Author: jasminwelter

About jasminwelter

Up to a random day in January 2014, I couldn't have cared less about bicycles. After having been talked into trying the sport, I developed a strong passion for riding - and swimming and running. I had a lot of fun in the sport and was honored to compete in my national colors at the 2015 ITU AG World Championship. While I consider myself a triathlete first and foremost, I also love gravel and CX racing, mountain biking and the occasional trip to the velodrome - especially with the amazingly fierce, supportive and overall rad women of my team, BFF Bike Racing. Follow me @princess_layup!

On Safety, Speed and Style

adobe-sparkWhenever you’re riding a bike, you should be wearing a helmet. Whenever we ride outside, we are sharing the road with many other users and are confronted with uncontrollable factors such as weather, road conditions, etc. In bike racing, USA Cycling requires helmets that meet certain safety standards for all races. Luckily for us, today’s helmets are anything but dull: In addition to outstanding safety technology used, there are options that come for all formats, purposes, and styles.

One of the most recent safety features in helmets is Continue reading

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Part 3 – The Seatbag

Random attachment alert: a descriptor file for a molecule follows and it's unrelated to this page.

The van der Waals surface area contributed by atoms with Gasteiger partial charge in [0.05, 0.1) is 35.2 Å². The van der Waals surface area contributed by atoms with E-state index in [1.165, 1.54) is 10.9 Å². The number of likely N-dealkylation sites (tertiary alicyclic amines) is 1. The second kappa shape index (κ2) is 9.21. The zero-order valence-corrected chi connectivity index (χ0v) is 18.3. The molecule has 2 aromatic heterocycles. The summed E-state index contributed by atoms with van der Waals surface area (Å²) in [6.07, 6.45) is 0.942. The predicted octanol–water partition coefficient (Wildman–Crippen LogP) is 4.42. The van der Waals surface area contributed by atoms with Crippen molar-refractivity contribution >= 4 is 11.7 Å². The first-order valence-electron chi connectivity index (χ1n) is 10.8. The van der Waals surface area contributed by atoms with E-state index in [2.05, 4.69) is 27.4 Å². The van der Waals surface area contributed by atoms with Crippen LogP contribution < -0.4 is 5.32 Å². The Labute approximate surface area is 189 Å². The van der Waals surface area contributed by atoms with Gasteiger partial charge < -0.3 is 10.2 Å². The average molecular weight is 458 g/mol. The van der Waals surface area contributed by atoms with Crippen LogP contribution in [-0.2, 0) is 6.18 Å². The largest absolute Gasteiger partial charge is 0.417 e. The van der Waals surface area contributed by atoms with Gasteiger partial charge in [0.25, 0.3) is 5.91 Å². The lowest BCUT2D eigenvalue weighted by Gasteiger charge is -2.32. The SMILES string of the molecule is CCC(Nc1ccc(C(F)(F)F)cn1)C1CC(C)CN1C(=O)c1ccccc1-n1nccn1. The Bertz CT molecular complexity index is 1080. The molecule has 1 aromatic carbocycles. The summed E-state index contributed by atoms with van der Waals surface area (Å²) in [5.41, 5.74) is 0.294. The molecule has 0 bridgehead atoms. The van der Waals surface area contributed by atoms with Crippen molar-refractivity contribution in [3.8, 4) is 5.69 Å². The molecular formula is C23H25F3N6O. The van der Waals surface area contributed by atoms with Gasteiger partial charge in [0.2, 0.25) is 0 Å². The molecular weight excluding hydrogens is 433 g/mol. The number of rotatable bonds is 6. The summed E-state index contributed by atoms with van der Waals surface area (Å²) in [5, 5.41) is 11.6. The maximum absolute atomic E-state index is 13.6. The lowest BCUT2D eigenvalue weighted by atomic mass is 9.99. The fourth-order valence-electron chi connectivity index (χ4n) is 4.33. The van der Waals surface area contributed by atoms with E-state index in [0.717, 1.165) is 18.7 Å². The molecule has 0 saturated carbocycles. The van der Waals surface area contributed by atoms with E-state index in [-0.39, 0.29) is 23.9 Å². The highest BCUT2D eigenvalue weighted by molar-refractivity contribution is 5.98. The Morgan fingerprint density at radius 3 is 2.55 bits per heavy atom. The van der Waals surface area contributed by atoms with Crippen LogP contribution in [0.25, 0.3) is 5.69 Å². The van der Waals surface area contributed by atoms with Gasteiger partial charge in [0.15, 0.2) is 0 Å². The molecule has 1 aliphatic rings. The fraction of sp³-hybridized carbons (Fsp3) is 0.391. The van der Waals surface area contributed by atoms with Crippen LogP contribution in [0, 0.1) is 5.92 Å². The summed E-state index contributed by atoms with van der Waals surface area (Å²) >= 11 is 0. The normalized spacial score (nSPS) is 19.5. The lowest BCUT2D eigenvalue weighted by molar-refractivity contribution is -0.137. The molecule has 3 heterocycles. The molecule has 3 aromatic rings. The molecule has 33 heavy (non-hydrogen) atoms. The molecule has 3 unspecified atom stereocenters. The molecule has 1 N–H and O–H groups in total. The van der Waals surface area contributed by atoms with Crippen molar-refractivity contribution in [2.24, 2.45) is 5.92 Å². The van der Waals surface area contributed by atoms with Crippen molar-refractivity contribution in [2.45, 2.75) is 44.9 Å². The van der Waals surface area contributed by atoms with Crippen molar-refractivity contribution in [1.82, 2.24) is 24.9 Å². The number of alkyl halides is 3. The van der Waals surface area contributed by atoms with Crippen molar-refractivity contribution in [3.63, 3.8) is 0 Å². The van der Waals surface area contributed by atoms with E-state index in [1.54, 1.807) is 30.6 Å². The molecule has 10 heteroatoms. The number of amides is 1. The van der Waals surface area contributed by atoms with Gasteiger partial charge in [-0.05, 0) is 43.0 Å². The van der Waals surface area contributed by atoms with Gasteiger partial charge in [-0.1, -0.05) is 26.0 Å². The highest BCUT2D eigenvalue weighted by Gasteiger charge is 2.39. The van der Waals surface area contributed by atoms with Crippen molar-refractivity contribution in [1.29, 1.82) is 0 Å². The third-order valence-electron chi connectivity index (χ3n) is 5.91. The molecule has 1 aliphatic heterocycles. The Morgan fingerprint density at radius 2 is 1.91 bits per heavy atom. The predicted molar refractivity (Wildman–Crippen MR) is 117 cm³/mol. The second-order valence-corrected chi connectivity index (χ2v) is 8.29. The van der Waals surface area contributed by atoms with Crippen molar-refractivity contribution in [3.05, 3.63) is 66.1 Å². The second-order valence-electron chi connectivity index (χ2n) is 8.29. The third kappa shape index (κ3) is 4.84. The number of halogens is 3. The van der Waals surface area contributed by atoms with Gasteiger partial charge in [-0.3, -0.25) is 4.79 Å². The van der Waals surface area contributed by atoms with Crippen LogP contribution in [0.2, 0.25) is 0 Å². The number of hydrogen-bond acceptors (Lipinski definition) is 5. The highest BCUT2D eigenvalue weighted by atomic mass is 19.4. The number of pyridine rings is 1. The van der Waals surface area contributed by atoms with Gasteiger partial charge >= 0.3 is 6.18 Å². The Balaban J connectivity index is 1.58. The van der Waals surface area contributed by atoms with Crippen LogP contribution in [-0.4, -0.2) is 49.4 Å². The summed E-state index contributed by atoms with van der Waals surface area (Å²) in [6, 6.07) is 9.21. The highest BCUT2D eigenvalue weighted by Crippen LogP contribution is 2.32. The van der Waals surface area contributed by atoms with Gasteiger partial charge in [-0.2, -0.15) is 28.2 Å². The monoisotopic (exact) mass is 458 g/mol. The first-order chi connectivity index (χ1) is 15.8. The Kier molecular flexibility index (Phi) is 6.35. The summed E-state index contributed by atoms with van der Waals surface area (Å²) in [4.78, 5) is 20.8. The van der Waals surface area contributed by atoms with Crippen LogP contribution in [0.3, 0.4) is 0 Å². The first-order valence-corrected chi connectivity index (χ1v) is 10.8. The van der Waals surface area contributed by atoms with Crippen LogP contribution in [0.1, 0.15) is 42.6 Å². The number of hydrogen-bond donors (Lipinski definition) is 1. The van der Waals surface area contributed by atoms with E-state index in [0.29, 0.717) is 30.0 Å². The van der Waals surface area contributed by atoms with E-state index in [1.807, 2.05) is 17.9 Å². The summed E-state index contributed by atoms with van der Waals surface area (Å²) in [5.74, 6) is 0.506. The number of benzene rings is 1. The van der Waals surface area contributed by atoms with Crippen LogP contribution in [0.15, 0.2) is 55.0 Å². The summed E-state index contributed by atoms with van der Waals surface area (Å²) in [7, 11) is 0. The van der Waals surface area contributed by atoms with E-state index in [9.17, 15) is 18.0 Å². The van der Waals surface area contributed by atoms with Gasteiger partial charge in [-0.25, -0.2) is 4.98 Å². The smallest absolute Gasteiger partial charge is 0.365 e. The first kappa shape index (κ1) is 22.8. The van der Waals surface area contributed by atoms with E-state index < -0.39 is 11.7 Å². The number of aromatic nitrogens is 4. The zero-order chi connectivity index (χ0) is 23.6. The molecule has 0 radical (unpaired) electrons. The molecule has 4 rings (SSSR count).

Ladies love their purses – well, I certainly do. And while riding bikes might have limited your style statement in the past, those times are long gone. Join me on a journey of fabulous options that will turn your commute to work, your coffee ride, or your touring in an adventure where form meets function!

After focusing on rear rack options in Part 1 and the handlebar and cockpit bag in Part 2, it’s time to see which seatbags can help you ride prepared for all scenarios. Seatbags are usually designed to hold the bare necessities – spare tube, tire levers, and maybe a CO2 cartridge. More often than not, I have had trouble with a) fitting everything in and b) having the seat pack stay attached to my bike on bumpy roads. A lot of companies started introducing clip mounts in addition or replacement of the traditional strap closures. While I love the reliability of the clips, there is one drawback: the clip mounts won’t fit all saddle positions. So while the mechanism is more secure than the usual straps, make sure Continue reading